Also mingling with the crowds were three gentlemen dressed in rubber costumes advertising the glories of the Eircell mobile phone. Lyndon, who’d heard about my disasters in that area, muttered:
“It’s good to swear.”
But not even the sight of a seven-foot tall yellow mobile could lessen the feeling of gleeful nostalgia on smelling Bewleys Coffee House. Twenty square yards of Grafton St that was forever coffee-stained. Another of the great smells of Dublin.
Went to the top of the street and crossed over under the Fusiliers Arch into St Stephens Green. This Arcadian little park was the hub of the South Side. Sat amidst the ranks of lunchtime sandwich-chewers and spent the next two hours on fruitless trips to a phone booth to ring the Dublin contacts. The machine just emitted sullen beeps while impassively swallowing coins.
By 3pm, and well aware of the need to fix a show for tomorrow night, we hailed a taxi and headed off into South Dublin. The driver seemed to remember the area even less well than I did and we spent a frustrated forty minutes circling the endless suburban mazes of Booterstown, Sallynoggin and Goatstown. At last, recognised something familiar – the Leopardstown Inn – and tracked down the correct road and house number.
The front door opened and Bob strode out on to the porch.
“Jaysus, hurry yourself up. The Irish Mirror is on the phone.”
It was a pure joy to see both himself and Una. Of all the friends in Ireland, I’d known Bob the longest time. I hadn’t known Una quite so long but it was equally good to see her. An engaging brunette with a glorious sense of humour and the tolerance to be able to put up with her husband’s old boozing companions with equanimity. .
Leaving Lyndon to cope with Bosie, I ran inside and picked up the phone. It was Karl, the Mirror journalist. We chatted for a time about the aims, reasons and conditions of the tour, then he asked:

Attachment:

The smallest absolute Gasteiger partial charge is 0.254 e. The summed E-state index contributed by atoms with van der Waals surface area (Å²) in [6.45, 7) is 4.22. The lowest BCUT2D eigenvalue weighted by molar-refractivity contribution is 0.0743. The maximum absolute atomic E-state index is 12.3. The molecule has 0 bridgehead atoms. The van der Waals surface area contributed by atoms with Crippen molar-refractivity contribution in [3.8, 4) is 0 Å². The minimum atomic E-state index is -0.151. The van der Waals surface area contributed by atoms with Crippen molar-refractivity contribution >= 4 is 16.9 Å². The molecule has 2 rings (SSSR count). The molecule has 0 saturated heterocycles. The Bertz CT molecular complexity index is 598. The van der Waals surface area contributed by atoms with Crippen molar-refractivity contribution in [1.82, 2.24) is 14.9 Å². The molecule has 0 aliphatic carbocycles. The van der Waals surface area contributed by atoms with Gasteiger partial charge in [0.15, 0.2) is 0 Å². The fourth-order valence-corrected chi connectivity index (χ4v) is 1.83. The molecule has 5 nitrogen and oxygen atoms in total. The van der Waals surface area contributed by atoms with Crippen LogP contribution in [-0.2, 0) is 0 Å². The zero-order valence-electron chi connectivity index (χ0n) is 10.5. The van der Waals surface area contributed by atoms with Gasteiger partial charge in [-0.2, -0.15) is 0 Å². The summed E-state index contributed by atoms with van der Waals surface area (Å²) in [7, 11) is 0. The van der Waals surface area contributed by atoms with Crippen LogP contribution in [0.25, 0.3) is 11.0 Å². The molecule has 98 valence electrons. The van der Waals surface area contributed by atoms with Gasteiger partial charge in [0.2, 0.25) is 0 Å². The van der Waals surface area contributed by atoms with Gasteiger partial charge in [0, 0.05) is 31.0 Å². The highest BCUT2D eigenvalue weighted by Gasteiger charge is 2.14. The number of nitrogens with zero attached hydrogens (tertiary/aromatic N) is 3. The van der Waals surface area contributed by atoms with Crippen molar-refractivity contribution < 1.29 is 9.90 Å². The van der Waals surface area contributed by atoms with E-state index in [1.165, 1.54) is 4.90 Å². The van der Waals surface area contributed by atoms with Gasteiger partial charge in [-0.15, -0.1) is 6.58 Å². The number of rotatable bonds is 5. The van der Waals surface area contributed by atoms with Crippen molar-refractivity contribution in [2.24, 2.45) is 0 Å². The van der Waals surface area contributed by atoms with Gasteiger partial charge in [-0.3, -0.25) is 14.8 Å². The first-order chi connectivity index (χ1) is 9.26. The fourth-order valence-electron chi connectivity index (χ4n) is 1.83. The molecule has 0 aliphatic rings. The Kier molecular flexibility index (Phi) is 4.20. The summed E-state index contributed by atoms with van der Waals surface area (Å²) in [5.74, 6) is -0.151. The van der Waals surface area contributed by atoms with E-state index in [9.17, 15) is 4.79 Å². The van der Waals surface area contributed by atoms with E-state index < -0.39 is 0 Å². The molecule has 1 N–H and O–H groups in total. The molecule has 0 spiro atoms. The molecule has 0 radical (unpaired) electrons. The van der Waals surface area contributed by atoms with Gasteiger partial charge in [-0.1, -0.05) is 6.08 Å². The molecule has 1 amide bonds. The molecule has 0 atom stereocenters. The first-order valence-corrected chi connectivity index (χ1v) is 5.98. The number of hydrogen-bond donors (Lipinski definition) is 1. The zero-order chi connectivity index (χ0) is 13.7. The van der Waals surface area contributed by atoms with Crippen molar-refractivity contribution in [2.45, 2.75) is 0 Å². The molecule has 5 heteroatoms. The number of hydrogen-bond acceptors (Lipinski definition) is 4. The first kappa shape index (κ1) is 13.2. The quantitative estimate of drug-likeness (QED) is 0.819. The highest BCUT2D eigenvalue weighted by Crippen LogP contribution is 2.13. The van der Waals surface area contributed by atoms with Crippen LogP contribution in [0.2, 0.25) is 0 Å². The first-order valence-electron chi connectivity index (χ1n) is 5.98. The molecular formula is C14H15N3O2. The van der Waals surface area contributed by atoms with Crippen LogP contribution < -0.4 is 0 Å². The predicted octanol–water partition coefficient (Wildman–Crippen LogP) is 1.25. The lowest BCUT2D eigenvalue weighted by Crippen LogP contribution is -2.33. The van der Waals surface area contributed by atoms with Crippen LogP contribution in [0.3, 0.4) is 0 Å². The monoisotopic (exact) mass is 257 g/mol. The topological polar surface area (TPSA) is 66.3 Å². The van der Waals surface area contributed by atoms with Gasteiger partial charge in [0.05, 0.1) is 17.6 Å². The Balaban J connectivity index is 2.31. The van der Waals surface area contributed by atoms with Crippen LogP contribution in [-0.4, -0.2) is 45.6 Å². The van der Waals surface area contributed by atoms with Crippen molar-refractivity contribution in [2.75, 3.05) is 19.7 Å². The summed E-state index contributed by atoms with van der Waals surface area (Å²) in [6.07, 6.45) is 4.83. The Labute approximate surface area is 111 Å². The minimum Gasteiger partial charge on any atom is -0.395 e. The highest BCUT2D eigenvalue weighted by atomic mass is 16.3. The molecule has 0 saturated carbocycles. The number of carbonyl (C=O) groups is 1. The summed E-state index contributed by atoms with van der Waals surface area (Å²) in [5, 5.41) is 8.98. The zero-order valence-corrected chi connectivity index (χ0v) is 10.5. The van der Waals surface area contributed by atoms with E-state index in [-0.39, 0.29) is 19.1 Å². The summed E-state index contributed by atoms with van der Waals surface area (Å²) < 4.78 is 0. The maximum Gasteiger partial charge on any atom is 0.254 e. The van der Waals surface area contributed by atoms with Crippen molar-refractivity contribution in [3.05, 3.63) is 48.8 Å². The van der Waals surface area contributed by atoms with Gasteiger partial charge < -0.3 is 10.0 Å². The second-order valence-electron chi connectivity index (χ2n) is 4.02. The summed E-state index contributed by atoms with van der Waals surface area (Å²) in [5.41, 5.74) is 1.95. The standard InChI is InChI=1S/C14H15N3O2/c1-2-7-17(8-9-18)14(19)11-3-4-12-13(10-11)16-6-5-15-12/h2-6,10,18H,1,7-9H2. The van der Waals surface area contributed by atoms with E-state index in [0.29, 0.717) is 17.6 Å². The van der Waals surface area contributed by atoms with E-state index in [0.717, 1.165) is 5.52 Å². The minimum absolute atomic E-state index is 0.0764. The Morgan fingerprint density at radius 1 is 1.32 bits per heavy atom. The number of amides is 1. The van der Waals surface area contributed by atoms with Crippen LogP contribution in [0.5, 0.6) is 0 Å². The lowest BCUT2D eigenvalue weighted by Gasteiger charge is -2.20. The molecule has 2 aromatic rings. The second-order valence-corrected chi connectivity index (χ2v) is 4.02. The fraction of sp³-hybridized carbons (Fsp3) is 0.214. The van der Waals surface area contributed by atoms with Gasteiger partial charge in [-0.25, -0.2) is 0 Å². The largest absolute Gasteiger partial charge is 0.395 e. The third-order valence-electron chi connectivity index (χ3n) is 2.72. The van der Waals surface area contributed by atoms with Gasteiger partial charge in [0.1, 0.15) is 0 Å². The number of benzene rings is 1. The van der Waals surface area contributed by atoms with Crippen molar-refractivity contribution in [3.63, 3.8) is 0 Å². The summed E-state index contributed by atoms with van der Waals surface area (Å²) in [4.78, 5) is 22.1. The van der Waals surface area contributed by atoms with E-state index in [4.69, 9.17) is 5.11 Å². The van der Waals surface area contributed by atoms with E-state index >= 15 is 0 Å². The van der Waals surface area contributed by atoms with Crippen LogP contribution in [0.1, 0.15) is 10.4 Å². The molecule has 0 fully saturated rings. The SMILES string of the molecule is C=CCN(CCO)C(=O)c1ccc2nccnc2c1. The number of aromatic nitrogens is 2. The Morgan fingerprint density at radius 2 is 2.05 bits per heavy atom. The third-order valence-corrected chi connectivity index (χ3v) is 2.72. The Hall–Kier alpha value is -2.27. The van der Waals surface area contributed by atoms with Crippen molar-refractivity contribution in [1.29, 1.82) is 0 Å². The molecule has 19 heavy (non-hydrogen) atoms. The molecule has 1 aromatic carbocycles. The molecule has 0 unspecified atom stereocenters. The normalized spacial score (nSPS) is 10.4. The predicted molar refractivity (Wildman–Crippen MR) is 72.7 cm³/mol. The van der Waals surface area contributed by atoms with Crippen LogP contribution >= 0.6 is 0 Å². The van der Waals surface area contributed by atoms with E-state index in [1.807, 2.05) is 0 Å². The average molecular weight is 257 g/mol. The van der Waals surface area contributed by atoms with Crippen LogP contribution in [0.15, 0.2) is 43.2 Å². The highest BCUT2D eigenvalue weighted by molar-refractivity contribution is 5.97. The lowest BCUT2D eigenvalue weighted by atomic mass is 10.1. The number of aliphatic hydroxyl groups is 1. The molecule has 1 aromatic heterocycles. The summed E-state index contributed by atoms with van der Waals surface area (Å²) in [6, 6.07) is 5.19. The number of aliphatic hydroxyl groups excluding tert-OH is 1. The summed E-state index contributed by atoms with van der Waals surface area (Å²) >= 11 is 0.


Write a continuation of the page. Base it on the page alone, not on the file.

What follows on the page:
“Did anything interesting happen to you on the journey?”
My mind went blank for the moment, such was the cascade of competing images that I remained silent.
“Anything at all?” he repeated.
There had to be something? Yes. The Aran Islands and the academics! At least the crowd back at the Bay Café could have a laugh. Karl scribbled it down and said that he’d send over a photographer. Thanked him and rang off. There followed a barrage of calls from a variety of agencies. At one point, it appeared that three photographers were coming. None of them took up my suggestion of the Ha’penny Bridge as a backcloth. It would have to be in Leopardstown.
The expected array of Press flashbulbs in fact boiled down to one young man who arrived clutching his camera and asking warily for the whereabouts of Oscar Wilde. It was decided that the least anachronistic spot for a photo session was the garden and the next half hour was spent simpering inanely at assorted sunflowers to the accompaniment of stifled guffaws from the onlookers.
The third member of the household was Bob and Una’s son, John. He was a tall, pleasant, rather quiet twenty-year-old, who correctly foresaw that middle-aged reminiscence might be the main course on the menu and accordingly decided to spend the evening in Dublin. The remaining four of us sat down to dinner at 7pm.